How Historically Accurate is Season 4 of The Last Kingdom

Poster for season 4 for The Last Kingdom

Warning this article contains Spoilers!!!

Read our previous articles on the historical accuracy for Season 1, Season 2, and Season 3 of The Last Kingdom.

The Last Kingdom Season 4 takes place in the roughly decade after Alfred's death from around 910. Historically, we know less about this time leading up to the events than the later years of Alfred in the 890s. However, these were critical years as the Anglo-Saxon began to turn the tide against the Danish forces but still faced significant threats. For a time, Mercia, areas north of London and to the west, fell to the Danes.

Main Plot

The main plot of the series in Season 4 differs more substantially from the books (Books 7 and 8) they are based on (The Saxon Stories). The first two episodes concentrate on Uhtred's attempts to reconquer his ancestral lands in Bamburgh (Bebbanburg) in modern Northumberland. By that time, the region was being raided by Scotts, which may have taken a toll on the northern Saxon populations. However, this is a side story as the main events revolve around Viking (Norse and Danish) invasions of western Mercia, while the combined Mercian and West Saxon (Wessex) forces attempted to trap the Vikings. It was during this time period that the Anglo-Saxons attempted to retrieve the relics of Saint Oswald from Northumbria, which was controlled by the Danes. Saint Oswald was believed to be an important saint to the English.

The Danes are shown as successfully sacking and pillaging western Mercia around the year 910. The Anglo-Saxons, which included the Mercians and Wessex, began to forge a plan to trap the Danes while they were in Mercia. The Danes ultimately did become trapped at the Battle of Tettenhall, near modern Wolverhampton in central England. While the Danes were raiding and ravaging the land, the Wessex King Edward and the Lord of the Mercians Aethlred, with his armies largely led by his wife Æthelflæd, came upon the Danes in a valley and area that was difficult to escape. This assault led to a crushing defeat for the Viking force; historically they were never able to threaten any Anglo-Saxon regions until the 11th century, at least to the same extent as they did in the late 9th century.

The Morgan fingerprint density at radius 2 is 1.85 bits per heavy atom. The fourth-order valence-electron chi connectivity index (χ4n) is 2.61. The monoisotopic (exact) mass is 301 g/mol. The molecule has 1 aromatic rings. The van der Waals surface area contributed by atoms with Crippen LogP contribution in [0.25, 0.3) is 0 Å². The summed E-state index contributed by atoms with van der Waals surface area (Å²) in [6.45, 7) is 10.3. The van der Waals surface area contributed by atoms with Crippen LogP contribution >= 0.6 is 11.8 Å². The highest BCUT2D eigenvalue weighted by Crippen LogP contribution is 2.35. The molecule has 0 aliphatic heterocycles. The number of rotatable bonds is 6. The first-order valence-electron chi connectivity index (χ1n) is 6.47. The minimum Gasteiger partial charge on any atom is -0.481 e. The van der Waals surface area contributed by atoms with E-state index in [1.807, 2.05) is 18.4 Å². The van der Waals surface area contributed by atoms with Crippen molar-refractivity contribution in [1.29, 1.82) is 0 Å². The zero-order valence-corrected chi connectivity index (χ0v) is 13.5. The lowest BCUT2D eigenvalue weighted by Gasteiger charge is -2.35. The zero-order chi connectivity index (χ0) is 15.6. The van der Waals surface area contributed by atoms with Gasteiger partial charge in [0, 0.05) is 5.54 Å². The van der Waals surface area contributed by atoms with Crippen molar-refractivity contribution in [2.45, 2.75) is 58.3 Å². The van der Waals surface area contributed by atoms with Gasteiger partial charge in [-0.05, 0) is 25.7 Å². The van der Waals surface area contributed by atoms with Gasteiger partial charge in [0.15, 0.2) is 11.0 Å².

After the defeat of the Vikings, in 911 Aethelred died, perhaps from wounds in the battle of Tettenhall or other causes, or perhaps only partially based on the battle itself as the series depicts, although few sources confirm the exact causes. Nevertheless, this event was important because it led to a power struggle in Mercia, with Æthelflæd ultimately becoming the first well-known English female leader despite never being called Queen. She continued to not only lead the Mercians but because she was Alfred's daughter, she was a natural ally to her brother Edward of Wessex. The brother and sister became a powerful pair against the Vikings for the rest of their rule.

Despite their successes, it is possible there was tension between brother and sister. Not everyone in Wessex and Mercia was thrilled with Æthelflæd's rule because a female leader was hard to accept and because Edward's ultimate goal was to unite the Anglo-Saxon kingdoms under his rule. His sister, historically and in the series, primarily represented Mercian interests even though she was from Wessex.

Later, in 914, the Danes and Norse Vikings began to raid and try to take parts of Wales. These attacks also proved unsuccessful. The Norse also become more involved by this time, with Sigtryggr Ivarsson leading his men, possibly from Ireland, into Wales and parts of central England. They are shown as being unsuccessful in their attempts to capture land, but historically we do know Sigtryggr Ivarsson was able to settle near York and eventually become one of its rulers. In fact, he was likely the last significant Norse ruler in Northumbria before its reconquest by the Anglo-Saxons.

The Anglo-Saxons also begin to take parts of East Anglia. Thus, by the end of this period, the Anglo-Saxons were now emerging as being more on the offensive. By 917, Edward and his sister Æthelflæd were able to reconquer East Anglia and parts of Mercia, taking most of England for the first time. After that time, the Danish and Norse Vikings only ruled northern England and were unable to launch major attacks against the English for many decades after.